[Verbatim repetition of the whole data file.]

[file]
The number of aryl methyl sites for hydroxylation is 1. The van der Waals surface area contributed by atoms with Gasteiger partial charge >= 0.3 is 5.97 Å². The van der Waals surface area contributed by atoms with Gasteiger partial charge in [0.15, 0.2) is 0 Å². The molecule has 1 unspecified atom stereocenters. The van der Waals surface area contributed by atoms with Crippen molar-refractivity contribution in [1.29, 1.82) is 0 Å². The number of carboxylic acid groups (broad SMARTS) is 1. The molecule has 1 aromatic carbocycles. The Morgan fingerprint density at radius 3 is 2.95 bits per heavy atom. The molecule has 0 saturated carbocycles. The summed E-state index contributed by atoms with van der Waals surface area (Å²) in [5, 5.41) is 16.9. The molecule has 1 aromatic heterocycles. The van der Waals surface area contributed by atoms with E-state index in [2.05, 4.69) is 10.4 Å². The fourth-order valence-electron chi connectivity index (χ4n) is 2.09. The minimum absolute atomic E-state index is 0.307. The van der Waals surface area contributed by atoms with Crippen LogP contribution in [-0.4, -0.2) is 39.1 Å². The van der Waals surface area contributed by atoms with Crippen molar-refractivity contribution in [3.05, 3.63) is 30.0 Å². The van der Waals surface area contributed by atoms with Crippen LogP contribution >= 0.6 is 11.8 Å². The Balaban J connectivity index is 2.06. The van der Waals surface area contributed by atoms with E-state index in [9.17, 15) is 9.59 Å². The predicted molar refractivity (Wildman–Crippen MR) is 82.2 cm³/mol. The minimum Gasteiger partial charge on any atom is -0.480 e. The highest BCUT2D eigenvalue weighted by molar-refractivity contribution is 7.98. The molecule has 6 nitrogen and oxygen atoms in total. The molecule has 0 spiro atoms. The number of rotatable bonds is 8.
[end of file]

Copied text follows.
The number of aryl methyl sites for hydroxylation is 1. The van der Waals surface area contributed by atoms with Gasteiger partial charge >= 0.3 is 5.97 Å². The van der Waals surface area contributed by atoms with Gasteiger partial charge in [0.15, 0.2) is 0 Å². The molecule has 1 unspecified atom stereocenters. The van der Waals surface area contributed by atoms with Crippen molar-refractivity contribution in [1.29, 1.82) is 0 Å². The number of carboxylic acid groups (broad SMARTS) is 1. The molecule has 1 aromatic carbocycles. The Morgan fingerprint density at radius 3 is 2.95 bits per heavy atom. The molecule has 0 saturated carbocycles. The summed E-state index contributed by atoms with van der Waals surface area (Å²) in [5, 5.41) is 16.9. The molecule has 1 aromatic heterocycles. The van der Waals surface area contributed by atoms with E-state index in [2.05, 4.69) is 10.4 Å². The fourth-order valence-electron chi connectivity index (χ4n) is 2.09. The minimum absolute atomic E-state index is 0.307. The van der Waals surface area contributed by atoms with Crippen LogP contribution in [-0.4, -0.2) is 39.1 Å². The van der Waals surface area contributed by atoms with Crippen molar-refractivity contribution in [3.05, 3.63) is 30.0 Å². The van der Waals surface area contributed by atoms with Crippen LogP contribution >= 0.6 is 11.8 Å². The Balaban J connectivity index is 2.06. The van der Waals surface area contributed by atoms with E-state index in [9.17, 15) is 9.59 Å². The predicted molar refractivity (Wildman–Crippen MR) is 82.2 cm³/mol. The minimum Gasteiger partial charge on any atom is -0.480 e. The highest BCUT2D eigenvalue weighted by molar-refractivity contribution is 7.98. The molecule has 6 nitrogen and oxygen atoms in total. The molecule has 0 spiro atoms. The number of rotatable bonds is 8.